Robert Gray




Beach Shack

It’s overgrown with vines, but I
push out the gritty, cracked window,
just arrived. A usual storm,
soon. Grass is ochre, even so.

A slant fence, where currawongs* fall.
The east seems tar, paint-slapped thickly,
and a scalloped surf keeps passing
along the headland, radiantly.

At most times drab, now the other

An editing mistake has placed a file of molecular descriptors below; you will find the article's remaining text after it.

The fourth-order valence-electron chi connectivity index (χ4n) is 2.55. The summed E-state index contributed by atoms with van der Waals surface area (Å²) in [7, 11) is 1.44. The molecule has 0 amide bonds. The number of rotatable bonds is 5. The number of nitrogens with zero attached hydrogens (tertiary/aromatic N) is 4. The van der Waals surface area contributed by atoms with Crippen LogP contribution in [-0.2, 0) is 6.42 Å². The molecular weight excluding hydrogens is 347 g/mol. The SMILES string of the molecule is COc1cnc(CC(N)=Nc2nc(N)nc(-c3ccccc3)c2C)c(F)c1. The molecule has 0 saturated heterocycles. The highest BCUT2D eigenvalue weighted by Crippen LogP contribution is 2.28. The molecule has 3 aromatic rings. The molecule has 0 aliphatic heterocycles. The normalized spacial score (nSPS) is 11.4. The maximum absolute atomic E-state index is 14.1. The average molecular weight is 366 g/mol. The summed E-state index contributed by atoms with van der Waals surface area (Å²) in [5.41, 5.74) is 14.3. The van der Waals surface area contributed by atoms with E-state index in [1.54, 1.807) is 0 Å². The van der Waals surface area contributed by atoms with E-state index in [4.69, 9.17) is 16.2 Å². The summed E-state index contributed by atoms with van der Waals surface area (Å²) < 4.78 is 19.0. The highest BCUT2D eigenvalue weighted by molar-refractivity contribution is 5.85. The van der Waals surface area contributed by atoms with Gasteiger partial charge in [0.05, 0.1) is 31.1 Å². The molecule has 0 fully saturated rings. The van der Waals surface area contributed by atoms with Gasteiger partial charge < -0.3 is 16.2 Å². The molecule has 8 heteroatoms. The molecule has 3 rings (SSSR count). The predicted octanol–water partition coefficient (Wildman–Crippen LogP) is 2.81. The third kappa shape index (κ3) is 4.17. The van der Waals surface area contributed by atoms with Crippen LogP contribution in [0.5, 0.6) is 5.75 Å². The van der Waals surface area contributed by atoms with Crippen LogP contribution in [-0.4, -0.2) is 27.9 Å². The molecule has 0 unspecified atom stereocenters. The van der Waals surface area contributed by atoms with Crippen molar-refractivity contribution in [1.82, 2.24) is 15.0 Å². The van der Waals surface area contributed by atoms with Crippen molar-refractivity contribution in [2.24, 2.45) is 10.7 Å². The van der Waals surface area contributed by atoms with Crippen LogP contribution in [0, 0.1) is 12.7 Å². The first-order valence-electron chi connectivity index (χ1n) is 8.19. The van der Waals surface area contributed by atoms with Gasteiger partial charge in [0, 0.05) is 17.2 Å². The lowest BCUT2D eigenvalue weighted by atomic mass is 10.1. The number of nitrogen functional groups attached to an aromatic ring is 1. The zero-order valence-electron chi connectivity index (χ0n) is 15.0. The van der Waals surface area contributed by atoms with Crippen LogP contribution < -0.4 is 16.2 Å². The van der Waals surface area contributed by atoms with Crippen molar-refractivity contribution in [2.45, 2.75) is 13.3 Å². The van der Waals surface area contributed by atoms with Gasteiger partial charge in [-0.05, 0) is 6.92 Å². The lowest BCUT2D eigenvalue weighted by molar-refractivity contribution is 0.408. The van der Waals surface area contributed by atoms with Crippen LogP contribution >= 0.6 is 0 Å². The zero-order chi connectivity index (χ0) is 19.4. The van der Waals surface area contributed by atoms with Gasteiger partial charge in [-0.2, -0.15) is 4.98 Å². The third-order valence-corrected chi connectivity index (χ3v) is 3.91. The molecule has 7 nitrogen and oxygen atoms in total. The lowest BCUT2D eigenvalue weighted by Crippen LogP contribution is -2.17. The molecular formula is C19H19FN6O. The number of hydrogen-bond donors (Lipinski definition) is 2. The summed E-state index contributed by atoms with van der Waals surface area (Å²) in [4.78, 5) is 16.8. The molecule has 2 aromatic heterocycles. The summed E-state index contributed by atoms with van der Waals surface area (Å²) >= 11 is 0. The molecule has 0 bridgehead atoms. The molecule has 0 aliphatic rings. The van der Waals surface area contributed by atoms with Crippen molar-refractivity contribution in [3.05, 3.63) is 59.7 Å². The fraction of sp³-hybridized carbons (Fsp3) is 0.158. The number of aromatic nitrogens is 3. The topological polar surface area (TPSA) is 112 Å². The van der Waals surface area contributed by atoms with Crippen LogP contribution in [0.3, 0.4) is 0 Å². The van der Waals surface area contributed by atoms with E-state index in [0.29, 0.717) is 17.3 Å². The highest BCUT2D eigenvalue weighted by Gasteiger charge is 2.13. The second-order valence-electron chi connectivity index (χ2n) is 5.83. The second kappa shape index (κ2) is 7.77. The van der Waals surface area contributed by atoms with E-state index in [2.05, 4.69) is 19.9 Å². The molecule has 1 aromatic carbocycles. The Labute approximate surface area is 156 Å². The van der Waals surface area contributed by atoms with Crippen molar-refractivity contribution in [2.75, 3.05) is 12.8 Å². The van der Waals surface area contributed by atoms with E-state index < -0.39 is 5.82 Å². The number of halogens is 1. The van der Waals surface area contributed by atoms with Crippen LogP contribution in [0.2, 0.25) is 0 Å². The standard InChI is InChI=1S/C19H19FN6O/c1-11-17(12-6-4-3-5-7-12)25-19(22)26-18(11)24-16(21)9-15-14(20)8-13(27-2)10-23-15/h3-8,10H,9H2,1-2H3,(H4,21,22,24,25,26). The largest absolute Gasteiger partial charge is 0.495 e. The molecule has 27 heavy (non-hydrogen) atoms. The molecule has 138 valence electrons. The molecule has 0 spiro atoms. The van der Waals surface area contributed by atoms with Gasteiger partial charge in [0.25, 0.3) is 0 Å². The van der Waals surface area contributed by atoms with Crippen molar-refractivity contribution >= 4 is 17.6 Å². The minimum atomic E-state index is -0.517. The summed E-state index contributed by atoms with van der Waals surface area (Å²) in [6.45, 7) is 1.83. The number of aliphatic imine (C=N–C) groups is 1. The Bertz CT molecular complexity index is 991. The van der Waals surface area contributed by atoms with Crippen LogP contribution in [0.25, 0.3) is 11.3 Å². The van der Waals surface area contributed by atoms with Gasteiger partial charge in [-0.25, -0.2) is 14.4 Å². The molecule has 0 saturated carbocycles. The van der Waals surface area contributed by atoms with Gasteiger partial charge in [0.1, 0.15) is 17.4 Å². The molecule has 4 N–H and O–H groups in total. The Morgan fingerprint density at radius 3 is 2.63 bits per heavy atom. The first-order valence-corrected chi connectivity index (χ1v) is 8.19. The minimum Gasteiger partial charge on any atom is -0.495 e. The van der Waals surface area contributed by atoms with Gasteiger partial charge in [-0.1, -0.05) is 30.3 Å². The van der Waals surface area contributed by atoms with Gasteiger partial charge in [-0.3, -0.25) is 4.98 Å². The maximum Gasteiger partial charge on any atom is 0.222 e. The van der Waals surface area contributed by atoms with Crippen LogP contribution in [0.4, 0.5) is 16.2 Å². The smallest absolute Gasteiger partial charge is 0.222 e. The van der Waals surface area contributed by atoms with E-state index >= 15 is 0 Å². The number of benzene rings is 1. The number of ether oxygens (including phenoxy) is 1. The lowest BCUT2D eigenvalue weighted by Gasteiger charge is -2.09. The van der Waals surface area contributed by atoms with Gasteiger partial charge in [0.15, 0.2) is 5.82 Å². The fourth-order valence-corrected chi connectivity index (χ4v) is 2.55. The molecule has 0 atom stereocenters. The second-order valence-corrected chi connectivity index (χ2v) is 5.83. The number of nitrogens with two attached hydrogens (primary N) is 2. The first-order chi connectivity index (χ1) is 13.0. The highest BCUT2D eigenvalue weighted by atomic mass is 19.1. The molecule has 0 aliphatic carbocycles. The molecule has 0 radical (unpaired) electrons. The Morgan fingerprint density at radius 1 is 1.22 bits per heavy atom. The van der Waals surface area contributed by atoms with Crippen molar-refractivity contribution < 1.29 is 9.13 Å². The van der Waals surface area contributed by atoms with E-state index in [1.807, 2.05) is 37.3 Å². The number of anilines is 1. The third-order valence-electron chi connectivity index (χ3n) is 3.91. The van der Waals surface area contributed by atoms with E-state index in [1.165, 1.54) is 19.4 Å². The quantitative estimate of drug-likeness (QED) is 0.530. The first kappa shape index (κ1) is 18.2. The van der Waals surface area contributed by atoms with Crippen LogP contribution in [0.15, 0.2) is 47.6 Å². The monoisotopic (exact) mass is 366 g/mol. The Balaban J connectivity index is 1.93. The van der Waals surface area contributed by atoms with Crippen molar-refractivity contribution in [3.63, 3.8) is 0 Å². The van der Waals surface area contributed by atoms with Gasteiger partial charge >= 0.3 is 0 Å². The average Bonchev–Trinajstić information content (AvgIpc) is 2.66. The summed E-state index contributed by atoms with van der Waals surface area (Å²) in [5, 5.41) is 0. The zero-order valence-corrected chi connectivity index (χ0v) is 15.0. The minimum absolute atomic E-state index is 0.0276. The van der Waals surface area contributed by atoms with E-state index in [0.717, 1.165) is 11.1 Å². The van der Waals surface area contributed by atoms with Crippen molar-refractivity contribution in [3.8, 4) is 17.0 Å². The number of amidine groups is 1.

white places on this slope throw back
a light that’s granular, over-proof.
Broken pickets, then water’s black,

on which the foam rises and soars
to land, ablaze in it spread flight.
About the yard amble warbling
those currawongs, in black and white.


* Currawong, also called piping-crow, or crow-shrike, any of several 
songbirds of the Australian family Cracticidae (order Passeriformes). 
They are large, up to 50 centimetres (20 inches) long, with black, gray, 
or black-and-white plumage and yellow eyes.